Up and beyond Sheffield’s Steel Bank, lies the Crookes and Crosspool ward – home to beautiful stone houses, a barrage of trendy vegan cafes, a burgeoning student population and tree-lined streets.
Over the years, the area has switched back and forth between Liberal Democrats and Labour control although currently two out of three of its councillors are Labour.
Ahead of Thursday’s local elections, however, posting in a closed Labour group, Lee Rock, a candidate for Dore and Totley, said: “it’s all hands to Crookes and Crosspool” suggesting inner-circle fears that the Labour candidate for the area, Craig Gamble Pugh, could lose his seat.
With predictions that Labour could lose their majority over the tree felling that has caught the attention of the national press, here’s a guide to city’s most contested seat:
Who are the candidates?
Craig Gamble Pough, Labour Co-op.
Mohammed Mahroof, Liberal Democrat.
Theo Routh, Green.
Alexandra Boman-Flavell, Conservative.
What are the main issues?
While the tree felling under Sheffield City Council’s contract with Amey which has already seen 6,000 trees axed may not be at the forefront of every voter’s mind – Crookes is an area with a considerable amount of trees deemed either diseased, dying, dead or damaging under the programme. It’s also home to Western Road where residents are fighting to save more than 40 memorial trees facing the chop. Craig Gamble Pugh, says he’s received hundreds of messages of concern over the issue from constituents during the two years he has been a Labour councillor. It’s also a hot topic for candidates from other parties who see this as a great opportunity to take back some control. Mohammed Mahroof, who is also a chartered surveyor, says that his first port of call should he become a councillor would be to renegotiate the contract.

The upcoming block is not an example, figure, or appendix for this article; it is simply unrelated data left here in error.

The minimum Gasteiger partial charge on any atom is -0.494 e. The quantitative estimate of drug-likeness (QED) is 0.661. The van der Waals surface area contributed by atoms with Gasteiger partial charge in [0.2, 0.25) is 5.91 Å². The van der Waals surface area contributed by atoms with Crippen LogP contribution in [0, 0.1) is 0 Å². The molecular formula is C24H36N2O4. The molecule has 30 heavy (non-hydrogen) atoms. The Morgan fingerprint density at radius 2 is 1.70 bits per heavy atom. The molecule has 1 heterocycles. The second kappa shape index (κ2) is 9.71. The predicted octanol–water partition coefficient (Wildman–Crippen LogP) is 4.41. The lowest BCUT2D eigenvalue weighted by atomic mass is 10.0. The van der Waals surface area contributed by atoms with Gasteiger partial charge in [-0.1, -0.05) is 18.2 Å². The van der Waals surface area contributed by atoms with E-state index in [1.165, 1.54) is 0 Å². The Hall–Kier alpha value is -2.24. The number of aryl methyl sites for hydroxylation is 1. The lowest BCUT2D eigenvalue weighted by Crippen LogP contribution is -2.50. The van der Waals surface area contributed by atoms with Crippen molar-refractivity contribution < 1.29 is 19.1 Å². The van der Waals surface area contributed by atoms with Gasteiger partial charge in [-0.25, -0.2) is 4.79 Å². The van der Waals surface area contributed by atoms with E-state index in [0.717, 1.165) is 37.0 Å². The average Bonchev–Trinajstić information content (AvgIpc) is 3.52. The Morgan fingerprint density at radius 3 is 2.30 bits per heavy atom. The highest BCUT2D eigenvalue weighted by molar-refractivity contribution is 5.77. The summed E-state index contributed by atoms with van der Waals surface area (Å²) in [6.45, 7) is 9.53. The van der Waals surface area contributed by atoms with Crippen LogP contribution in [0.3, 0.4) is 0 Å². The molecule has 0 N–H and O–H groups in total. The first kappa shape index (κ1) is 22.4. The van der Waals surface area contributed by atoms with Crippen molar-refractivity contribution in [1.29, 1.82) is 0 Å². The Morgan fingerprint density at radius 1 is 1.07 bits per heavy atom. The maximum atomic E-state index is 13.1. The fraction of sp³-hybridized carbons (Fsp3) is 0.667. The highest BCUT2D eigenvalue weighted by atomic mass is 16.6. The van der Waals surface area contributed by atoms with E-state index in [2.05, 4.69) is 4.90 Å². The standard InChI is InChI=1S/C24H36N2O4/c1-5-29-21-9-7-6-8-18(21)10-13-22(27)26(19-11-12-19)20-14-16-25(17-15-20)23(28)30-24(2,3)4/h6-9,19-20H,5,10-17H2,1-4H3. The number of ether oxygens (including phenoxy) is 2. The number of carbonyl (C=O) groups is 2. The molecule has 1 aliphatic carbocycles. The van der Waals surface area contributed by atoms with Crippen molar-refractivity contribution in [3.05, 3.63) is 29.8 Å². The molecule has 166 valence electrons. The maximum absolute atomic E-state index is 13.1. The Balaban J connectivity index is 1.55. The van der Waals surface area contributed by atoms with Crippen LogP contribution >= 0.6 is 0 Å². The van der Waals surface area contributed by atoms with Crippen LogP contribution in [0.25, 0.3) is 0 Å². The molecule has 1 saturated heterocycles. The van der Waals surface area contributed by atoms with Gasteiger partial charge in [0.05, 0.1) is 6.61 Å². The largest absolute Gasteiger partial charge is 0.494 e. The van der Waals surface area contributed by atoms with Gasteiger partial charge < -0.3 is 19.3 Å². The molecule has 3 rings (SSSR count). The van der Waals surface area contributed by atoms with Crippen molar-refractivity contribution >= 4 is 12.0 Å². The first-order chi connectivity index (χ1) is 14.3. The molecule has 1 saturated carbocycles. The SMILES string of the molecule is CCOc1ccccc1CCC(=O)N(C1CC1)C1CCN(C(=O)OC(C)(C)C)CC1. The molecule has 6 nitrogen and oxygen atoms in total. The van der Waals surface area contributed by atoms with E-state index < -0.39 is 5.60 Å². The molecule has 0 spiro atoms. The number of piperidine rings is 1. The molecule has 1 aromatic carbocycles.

Aside from environmental issues, are those that tie in more with the national consensus. On a local level, funding cuts mean that the minor injuries unit may be lost at the Royal Hallamshire hospital and £350 per pupil in schools could potentially be lost – issues which are likely to be close to everyone’s hearts, rather than just those with an eco-friendly ethos. These cuts have caused a lot of contention in Sheffield according to Gamble Pugh who said: “people don’t understand that council’s like Sheffield have had 50 per cent plus of their government funding cut whereas other Tory-run councils in the South-East have had zero cuts so it’s not been fair and equitable across the board. There’s a lot of demand, a lot of need, a lot of poverty in Sheffield.”
The Liberal Democrat and Green party candidates for Crookes and Crosspool have also both mentioned housing – particularly the need for better affordable student housing – as an issue in their campaigns.
Who will win?
Conservatives have little momentum in the whole of Sheffield, only gaining 6.1 per cent of the vote in the 2016 local elections, but even less so in Crookes and Crosspool where the average vote for Tory candidates was 2.1 per cent. According to a source, the Greens and Lib Dems in Sheffield have an unofficial agreement not to canvass where the other has the stongest chance – the real competition here is between the Liberal Democrats and Labour.
In the 2016 local elections, the results for the area were neck and neck: Labour’s Anne Murphy gained 34.5 per cent of the votes and the Liberal Democrats candidate Adam Hanrahan gained 32.7 per cent. With resentment towards the Labour-majority council riding high amongst those who contest the tree felling, there is a chance that Craig Gamble Pugh – the Labour councillor who is re-running for his seat – could see defeat on Thursday. And, as the Green candidate gained only 17.5 per cent of the vote in the 2016 elections, it is safe to say that Mohammad Mahroof, the Lib Dem candidate is Gamble Pugh’s strongest opponent.
What will be the implications?
As local elections work on a triennial basis – meaning that only a third of councillors are elected at each local election – even if Labour lost seats this year, including in Crookes and Crosspool, they would still hold the majority of seats in Sheffield. However, even the loss of seats in the 11 contested areas across the city could send a strong message to the party.
As Routh points out: “A strong swing away from Labour is hopefully going to be a big wake-up call for Labour councillors who I’ve heard are sympathetic, to actually stand up and do something. Get rid of Julie the Dore as the leader and put a council in place that is going to listen.”